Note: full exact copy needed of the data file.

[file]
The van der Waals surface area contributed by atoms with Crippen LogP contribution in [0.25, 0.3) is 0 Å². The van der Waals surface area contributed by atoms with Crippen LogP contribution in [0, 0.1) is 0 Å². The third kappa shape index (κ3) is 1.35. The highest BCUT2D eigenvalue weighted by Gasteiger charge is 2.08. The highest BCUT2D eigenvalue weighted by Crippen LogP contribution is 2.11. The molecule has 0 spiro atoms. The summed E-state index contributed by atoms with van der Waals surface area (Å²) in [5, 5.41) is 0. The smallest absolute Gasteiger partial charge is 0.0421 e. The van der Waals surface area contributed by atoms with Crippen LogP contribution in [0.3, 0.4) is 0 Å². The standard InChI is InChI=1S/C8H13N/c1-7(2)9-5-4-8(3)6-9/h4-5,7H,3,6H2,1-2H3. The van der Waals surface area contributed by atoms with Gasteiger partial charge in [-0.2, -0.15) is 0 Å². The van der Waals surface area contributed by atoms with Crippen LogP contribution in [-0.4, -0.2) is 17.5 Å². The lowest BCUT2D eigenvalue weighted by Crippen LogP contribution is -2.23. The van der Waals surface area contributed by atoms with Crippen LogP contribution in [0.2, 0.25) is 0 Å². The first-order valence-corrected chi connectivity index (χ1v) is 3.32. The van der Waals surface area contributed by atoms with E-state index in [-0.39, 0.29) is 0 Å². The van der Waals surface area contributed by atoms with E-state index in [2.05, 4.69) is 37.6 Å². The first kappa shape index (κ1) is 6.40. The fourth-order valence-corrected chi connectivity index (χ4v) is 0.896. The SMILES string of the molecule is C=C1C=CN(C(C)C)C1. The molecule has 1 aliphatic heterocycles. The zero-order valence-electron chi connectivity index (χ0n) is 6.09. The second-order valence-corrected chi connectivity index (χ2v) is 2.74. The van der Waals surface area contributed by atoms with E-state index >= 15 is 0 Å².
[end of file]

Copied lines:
The van der Waals surface area contributed by atoms with Crippen LogP contribution in [0.25, 0.3) is 0 Å². The van der Waals surface area contributed by atoms with Crippen LogP contribution in [0, 0.1) is 0 Å². The third kappa shape index (κ3) is 1.35. The highest BCUT2D eigenvalue weighted by Gasteiger charge is 2.08. The highest BCUT2D eigenvalue weighted by Crippen LogP contribution is 2.11. The molecule has 0 spiro atoms. The summed E-state index contributed by atoms with van der Waals surface area (Å²) in [5, 5.41) is 0. The smallest absolute Gasteiger partial charge is 0.0421 e. The van der Waals surface area contributed by atoms with Crippen LogP contribution in [0.3, 0.4) is 0 Å². The standard InChI is InChI=1S/C8H13N/c1-7(2)9-5-4-8(3)6-9/h4-5,7H,3,6H2,1-2H3. The van der Waals surface area contributed by atoms with Gasteiger partial charge in [-0.2, -0.15) is 0 Å². The van der Waals surface area contributed by atoms with Crippen LogP contribution in [-0.4, -0.2) is 17.5 Å². The lowest BCUT2D eigenvalue weighted by Crippen LogP contribution is -2.23. The van der Waals surface area contributed by atoms with Crippen LogP contribution in [0.2, 0.25) is 0 Å². The first-order valence-corrected chi connectivity index (χ1v) is 3.32. The van der Waals surface area contributed by atoms with E-state index in [-0.39, 0.29) is 0 Å². The van der Waals surface area contributed by atoms with E-state index in [2.05, 4.69) is 37.6 Å². The first kappa shape index (κ1) is 6.40. The fourth-order valence-corrected chi connectivity index (χ4v) is 0.896. The SMILES string of the molecule is C=C1C=CN(C(C)C)C1. The molecule has 1 aliphatic heterocycles. The zero-order valence-electron chi connectivity index (χ0n) is 6.09. The second-order valence-corrected chi connectivity index (χ2v) is 2.74. The van der Waals surface area contributed by atoms with E-state index >= 15 is 0 Å².